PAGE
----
Graze.com (Graze) is an example of a Product business model in the food delivery industry: healthy, carefully proportioned snacks and meals are delivered in letter-box sized packages, through the post, to homes and offices in return for a per-box charge. In 2015, Graze has also launched a separate Product business model selling snacks to stores across the UK, which operates alongside the snack box delivery Product business model. This write-up will focus on the deliveries of snack boxes model. In this Product business model, users pay a subscription fee to get periodic deliveries, with a snack selection from over a hundred products. The business is driven by innovative technology, which it leverages to deliver, and constantly improve, its service in both the US and the UK.

Graze is a London-based company, led by chief executive Anthony Fletcher. It was set up in 2007/8 by seven friends, some of whom had formerly founded DVD delivery company Lovefilm. As of November 2015, graze was shipping more than 300,000 boxes a week, and had sold over 3 million snacks in over 4,000 retail stores across the UK. In 2012 The Carlyle Group acquired a majority stake in the company with an investment of approximately £50m and by 2013 they had expanded to the US where they signed up 20,000 customers during the first two weeks. Revenues reached £68m for the year ending 28 February 2015, up 29% from the previous year. Graze employ almost 500 people between their offices in Richmond and New York. The company has recently been running trials by selling its snack boxes in London taxis. Graze’s product business model is similar to that of other UK companies like Saviour Snacks and Snack I Love.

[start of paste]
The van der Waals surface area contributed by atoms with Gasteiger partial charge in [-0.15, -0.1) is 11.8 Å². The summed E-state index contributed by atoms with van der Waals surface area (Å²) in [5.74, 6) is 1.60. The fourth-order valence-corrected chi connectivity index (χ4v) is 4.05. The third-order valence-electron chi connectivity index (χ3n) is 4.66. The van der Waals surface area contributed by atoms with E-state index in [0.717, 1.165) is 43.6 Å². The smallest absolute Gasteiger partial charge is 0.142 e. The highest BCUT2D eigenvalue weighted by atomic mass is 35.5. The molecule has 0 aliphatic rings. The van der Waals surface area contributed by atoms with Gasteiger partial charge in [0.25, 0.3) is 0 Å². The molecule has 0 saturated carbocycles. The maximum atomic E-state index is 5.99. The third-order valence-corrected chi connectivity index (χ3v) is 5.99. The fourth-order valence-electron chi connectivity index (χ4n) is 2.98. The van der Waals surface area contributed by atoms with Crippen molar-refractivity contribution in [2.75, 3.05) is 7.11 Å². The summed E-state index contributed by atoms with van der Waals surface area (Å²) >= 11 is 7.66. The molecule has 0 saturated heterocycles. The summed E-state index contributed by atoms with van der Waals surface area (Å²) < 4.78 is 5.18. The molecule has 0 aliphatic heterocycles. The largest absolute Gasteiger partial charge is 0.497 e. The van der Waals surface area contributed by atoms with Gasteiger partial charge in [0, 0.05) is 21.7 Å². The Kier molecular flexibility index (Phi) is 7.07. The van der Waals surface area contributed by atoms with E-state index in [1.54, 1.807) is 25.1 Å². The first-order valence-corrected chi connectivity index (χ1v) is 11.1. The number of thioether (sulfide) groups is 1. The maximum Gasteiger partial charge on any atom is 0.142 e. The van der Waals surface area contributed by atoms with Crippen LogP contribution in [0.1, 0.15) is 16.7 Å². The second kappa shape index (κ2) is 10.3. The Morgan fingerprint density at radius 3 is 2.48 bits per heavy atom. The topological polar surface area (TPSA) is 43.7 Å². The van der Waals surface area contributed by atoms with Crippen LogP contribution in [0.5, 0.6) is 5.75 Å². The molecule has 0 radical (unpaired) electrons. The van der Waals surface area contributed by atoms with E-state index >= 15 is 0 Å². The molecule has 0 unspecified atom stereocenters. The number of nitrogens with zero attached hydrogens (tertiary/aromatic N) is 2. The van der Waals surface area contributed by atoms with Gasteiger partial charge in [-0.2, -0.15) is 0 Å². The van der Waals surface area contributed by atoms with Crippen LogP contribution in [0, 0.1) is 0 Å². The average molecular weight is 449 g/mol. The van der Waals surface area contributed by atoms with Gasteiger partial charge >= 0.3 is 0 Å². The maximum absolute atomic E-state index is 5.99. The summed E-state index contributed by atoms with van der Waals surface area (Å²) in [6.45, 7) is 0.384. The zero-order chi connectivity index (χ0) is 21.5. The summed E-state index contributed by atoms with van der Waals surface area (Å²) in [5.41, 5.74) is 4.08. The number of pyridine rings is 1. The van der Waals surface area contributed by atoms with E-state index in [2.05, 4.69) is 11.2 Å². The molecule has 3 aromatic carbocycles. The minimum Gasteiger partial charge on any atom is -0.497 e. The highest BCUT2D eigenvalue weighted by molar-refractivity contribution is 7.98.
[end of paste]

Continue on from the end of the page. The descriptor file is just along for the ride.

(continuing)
In the snack delivery business model, graze’s customers are the individuals who pay a subscription fee to get periodic food deliveries. They must have Internet access and be located in the UK or the US. Customers are mostly adults and families with limited time, who are looking for healthy snack options. Customers also include offices, which order large boxes for their employees or for especial events.

The customers for this business model are also typically environmentally conscious and are willing and able to pay the relatively high price for the convenience, sustainability and quality of the product on offer. Originally this meant office workers, however more recently graze has begun targeting families with products aimed at children (the “Kids Box”) as well as larger, sharing boxes. Busy, suburban mums who are looking for convenient and healthy snacks for their kids, are now graze’s largest customer group.

Learn more about the Product Business Model

A dyadic transactional relationship where your good or service can be designed and delivered without prior interactions with the customer.

Engagement  — Value Creation Proposition
The value proposition of the snack delivery Product business model to customers is to provide a variety of better than average healthy snacks, in a convenient manner, offering in each box a mix of (usually four) different snacks based on the customer’s selected preferences. Customers can choose the snacks they like, love, want to try or don’t want at all, from a list of more than a 100 different choices. While the customer perceives his or her box to be customised, the items that can be selected for each order come from a limited selection, and so the offering can be considered to be one that is, strictly speaking, scale or “bus”.